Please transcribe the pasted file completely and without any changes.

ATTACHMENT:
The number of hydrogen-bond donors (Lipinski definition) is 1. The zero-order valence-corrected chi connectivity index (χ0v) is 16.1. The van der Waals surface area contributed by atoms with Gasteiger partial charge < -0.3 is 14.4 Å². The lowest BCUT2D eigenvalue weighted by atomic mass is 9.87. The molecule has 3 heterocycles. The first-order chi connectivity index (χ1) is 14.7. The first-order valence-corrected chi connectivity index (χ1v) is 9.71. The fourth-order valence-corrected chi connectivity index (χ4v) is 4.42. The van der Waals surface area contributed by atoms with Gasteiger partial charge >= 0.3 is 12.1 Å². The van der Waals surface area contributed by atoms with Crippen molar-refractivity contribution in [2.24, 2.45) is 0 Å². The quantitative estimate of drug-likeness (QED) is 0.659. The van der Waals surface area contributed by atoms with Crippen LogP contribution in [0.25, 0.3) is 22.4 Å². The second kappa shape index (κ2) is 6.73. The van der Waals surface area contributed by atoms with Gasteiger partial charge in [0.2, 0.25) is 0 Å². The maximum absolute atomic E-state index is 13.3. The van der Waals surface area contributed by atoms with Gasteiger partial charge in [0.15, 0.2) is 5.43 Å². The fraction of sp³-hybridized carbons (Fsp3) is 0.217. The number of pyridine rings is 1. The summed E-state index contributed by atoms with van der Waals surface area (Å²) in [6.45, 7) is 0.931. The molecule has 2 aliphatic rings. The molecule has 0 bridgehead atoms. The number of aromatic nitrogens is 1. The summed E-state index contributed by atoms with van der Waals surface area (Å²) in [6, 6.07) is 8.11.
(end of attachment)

The number of hydrogen-bond donors (Lipinski definition) is 1. The zero-order valence-corrected chi connectivity index (χ0v) is 16.1. The van der Waals surface area contributed by atoms with Gasteiger partial charge < -0.3 is 14.4 Å². The lowest BCUT2D eigenvalue weighted by atomic mass is 9.87. The molecule has 3 heterocycles. The first-order chi connectivity index (χ1) is 14.7. The first-order valence-corrected chi connectivity index (χ1v) is 9.71. The fourth-order valence-corrected chi connectivity index (χ4v) is 4.42. The van der Waals surface area contributed by atoms with Gasteiger partial charge >= 0.3 is 12.1 Å². The van der Waals surface area contributed by atoms with Crippen molar-refractivity contribution in [2.24, 2.45) is 0 Å². The quantitative estimate of drug-likeness (QED) is 0.659. The van der Waals surface area contributed by atoms with Crippen LogP contribution in [0.25, 0.3) is 22.4 Å². The second kappa shape index (κ2) is 6.73. The van der Waals surface area contributed by atoms with Gasteiger partial charge in [0.2, 0.25) is 0 Å². The maximum absolute atomic E-state index is 13.3. The van der Waals surface area contributed by atoms with Gasteiger partial charge in [0.15, 0.2) is 5.43 Å². The fraction of sp³-hybridized carbons (Fsp3) is 0.217. The number of pyridine rings is 1. The summed E-state index contributed by atoms with van der Waals surface area (Å²) in [6.45, 7) is 0.931. The molecule has 2 aliphatic rings. The molecule has 0 bridgehead atoms. The number of aromatic nitrogens is 1. The summed E-state index contributed by atoms with van der Waals surface area (Å²) in [6, 6.07) is 8.11.